7 Ways to Reduce the Carbon Footprint of Your Newly Purchased Home

By admin / November 8, 2019

If you’ve recently purchased a home and you’re starting to think of all the responsibilities that come with being a homeowner, you might be wondering what you can do to reduce your newly acquired property’s impact on the environment. The annual carbon footprint of your home is defined as the total amount of carbon that the home is responsible for releasing into the atmosphere during a 12-month period, both directly and indirectly.

Now, apart from using a fireplace or your oven/stove, the amount of carbon being directly released by your home will not be significant. It’s all of the services, utilities, and resources that are consumed by the home’s inhabitants which combine to create the majority of the footprint. So, those are the areas that need to be worked on. Along those lines, here are 7 ways to set your new home up for the lowest-possible carbon footprint.

1. Install Solar Panels

One city where you can see an example of widespread solar adoption is San Jose, where a city-funded Sustainability Plan has created mandates that are pushing local businesses and residents to strive towards a solar-powered future. According to Semper Solaris, the top solar company in San Jose, many of the area’s homeowners have been able to completely neutralize their carbon footprint through a multi-faceted approach, starting with a home solar installation. As a leading provider of solar in San Jose, Semper Solaris has seen first-hand the positive economic and environmental impacts that solar power can have. Residents of Southern California can find solar panel systems and installation services on their website at SemperSolaris.com.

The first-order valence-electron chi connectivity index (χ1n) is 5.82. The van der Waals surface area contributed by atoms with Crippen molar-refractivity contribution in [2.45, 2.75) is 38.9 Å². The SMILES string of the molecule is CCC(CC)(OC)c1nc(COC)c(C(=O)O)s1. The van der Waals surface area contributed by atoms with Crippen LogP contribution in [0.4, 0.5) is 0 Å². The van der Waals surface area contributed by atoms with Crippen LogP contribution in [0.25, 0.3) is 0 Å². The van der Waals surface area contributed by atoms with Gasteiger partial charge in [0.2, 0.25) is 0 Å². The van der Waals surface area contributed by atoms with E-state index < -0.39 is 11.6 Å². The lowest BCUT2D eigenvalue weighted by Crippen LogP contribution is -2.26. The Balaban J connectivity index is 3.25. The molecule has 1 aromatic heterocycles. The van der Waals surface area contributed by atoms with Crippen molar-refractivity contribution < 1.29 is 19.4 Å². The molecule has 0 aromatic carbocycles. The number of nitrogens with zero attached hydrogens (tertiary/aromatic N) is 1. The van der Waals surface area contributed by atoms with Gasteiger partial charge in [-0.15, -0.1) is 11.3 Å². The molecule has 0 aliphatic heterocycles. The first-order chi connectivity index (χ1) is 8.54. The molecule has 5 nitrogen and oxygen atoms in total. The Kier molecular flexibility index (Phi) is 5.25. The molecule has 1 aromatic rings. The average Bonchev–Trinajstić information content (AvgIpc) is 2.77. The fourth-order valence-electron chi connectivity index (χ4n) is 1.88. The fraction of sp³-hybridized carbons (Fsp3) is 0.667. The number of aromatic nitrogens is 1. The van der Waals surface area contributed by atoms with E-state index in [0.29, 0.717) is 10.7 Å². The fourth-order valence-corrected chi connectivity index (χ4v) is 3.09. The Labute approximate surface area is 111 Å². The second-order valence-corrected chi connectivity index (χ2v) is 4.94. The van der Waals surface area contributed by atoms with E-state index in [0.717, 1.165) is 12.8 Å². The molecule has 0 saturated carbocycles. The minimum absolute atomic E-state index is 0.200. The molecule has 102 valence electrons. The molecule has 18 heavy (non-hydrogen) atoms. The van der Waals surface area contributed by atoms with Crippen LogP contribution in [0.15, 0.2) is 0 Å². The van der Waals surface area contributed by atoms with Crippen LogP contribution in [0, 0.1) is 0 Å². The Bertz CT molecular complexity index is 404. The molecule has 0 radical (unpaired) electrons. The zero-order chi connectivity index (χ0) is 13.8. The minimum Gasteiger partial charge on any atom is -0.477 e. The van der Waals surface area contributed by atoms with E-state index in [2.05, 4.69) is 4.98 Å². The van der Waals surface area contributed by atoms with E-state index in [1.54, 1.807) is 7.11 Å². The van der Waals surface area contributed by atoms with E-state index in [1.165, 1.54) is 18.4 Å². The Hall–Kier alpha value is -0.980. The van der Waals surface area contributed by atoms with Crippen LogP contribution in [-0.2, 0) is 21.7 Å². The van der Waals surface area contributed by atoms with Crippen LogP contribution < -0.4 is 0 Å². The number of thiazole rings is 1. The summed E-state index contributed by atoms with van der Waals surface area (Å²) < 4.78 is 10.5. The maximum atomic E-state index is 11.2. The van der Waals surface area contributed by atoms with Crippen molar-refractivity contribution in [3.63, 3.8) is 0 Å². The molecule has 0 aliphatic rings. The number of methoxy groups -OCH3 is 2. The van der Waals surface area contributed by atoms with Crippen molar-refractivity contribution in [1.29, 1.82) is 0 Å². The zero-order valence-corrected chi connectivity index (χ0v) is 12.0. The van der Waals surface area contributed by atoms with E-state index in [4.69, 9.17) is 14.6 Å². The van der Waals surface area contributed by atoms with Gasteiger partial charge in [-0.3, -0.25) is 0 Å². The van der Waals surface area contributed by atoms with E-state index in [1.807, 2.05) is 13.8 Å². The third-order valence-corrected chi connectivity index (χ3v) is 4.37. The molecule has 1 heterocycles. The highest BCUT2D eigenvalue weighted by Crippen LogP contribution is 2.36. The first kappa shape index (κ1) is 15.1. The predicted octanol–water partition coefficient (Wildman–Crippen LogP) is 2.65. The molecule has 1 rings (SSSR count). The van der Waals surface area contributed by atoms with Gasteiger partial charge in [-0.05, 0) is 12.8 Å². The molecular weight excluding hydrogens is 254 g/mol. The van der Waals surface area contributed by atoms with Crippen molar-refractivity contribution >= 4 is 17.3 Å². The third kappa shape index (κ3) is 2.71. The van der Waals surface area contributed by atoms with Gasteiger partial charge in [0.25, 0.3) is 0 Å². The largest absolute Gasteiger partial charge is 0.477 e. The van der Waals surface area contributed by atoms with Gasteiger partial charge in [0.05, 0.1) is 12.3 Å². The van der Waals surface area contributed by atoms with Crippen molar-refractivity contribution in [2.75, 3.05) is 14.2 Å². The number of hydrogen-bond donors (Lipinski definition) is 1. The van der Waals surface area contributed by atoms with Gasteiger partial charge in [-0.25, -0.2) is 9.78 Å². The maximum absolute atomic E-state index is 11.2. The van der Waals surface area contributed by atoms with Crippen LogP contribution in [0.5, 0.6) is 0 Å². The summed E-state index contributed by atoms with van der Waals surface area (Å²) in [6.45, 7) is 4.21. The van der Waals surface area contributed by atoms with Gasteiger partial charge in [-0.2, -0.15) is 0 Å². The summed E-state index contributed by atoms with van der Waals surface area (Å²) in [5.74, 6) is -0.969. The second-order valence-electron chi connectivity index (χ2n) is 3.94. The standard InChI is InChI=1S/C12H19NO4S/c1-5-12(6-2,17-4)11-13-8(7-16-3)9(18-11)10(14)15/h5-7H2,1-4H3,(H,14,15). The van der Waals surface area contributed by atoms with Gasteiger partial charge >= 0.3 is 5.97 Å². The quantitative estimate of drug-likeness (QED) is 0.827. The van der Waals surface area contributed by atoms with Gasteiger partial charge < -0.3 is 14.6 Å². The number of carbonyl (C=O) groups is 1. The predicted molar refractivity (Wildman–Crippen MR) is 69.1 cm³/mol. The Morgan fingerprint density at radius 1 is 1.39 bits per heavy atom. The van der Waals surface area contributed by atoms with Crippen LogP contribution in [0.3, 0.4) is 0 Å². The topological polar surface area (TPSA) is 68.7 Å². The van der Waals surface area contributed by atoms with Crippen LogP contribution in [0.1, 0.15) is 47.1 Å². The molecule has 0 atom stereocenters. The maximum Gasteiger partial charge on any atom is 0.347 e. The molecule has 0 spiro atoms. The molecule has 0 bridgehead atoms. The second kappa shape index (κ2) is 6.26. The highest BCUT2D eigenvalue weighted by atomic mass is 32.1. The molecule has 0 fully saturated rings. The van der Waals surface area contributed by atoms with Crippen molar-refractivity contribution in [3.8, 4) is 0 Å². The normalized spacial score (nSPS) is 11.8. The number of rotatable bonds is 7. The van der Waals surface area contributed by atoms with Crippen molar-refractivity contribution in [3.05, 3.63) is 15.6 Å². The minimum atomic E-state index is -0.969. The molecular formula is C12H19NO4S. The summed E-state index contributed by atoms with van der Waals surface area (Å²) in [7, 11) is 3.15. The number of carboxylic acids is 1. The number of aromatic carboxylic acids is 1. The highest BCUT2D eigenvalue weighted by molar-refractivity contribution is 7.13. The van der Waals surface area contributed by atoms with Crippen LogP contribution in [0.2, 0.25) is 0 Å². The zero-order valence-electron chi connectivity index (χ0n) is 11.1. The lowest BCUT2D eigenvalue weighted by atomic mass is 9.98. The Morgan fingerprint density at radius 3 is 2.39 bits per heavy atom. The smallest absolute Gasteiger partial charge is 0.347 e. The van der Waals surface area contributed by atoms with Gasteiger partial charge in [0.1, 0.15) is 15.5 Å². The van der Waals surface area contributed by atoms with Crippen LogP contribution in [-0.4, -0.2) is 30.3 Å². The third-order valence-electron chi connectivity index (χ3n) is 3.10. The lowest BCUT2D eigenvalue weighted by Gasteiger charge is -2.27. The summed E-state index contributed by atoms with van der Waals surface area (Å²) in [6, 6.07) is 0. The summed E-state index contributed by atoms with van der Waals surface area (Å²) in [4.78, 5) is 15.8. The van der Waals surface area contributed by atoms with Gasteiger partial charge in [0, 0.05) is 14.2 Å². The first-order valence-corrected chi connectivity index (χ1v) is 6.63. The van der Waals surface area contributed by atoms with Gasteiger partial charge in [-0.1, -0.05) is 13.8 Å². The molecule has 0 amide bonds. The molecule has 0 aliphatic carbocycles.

Solar panels provide the cleanest method of electricity generation and are often the only feasible way for a home to generate its own free and renewable energy – aside from installing wind turbines, which are only suitable for large properties that receive substantial wind speeds. Since energy is one of the most commonly used residential resources, finding ways to reduce or eliminate your dependency on grid-supplied, non-renewable energy is one of the most effective ways to give your home a lower carbon footprint.

2. Reduce Artificial Lighting Dependency

Even if you have a solar panel system, you still don’t want to use more electricity than you have to, particularly when it also involves using up light bulbs. By making your light bulbs last longer, you’re reducing the amount of pollution that goes into the dump. If you don’t have a solar panel system, limiting your dependency on artificial lighting will be especially effective in reducing your home’s carbon footprint because you’ll be reducing your grid-supplied power consumption.

Since the majority of the power that flows through the grid is not produced by renewable energy, you’re directly raising your home’s carbon footprint when you use more electricity, and lighting is one aspect to address. Adding skylights, extra windows, and more transparent curtains can help you bring in more sunlight and reduce your dependency on artificial lighting.

3. Install Smart Showerheads and Faucets

Water is another commonly used natural resource in most homes, so it makes sense to reduce your water usage as well. How does that reduce your home’s carbon footprint, you ask? Every water treatment plant and utility provider will use a certain amount of electricity to pump and purify every gallon of water that flows through your home, and most of those utility providers are using non-renewable energy to make all of those processes happen.

Smart showerheads and faucets strategically and precisely dispense water to let you bathe and wash your hands in a way that uses the lowest amount of water possible. Some of these devices can also be controlled by apps to accommodate user preferences related to stream type, water pressure, and temperature.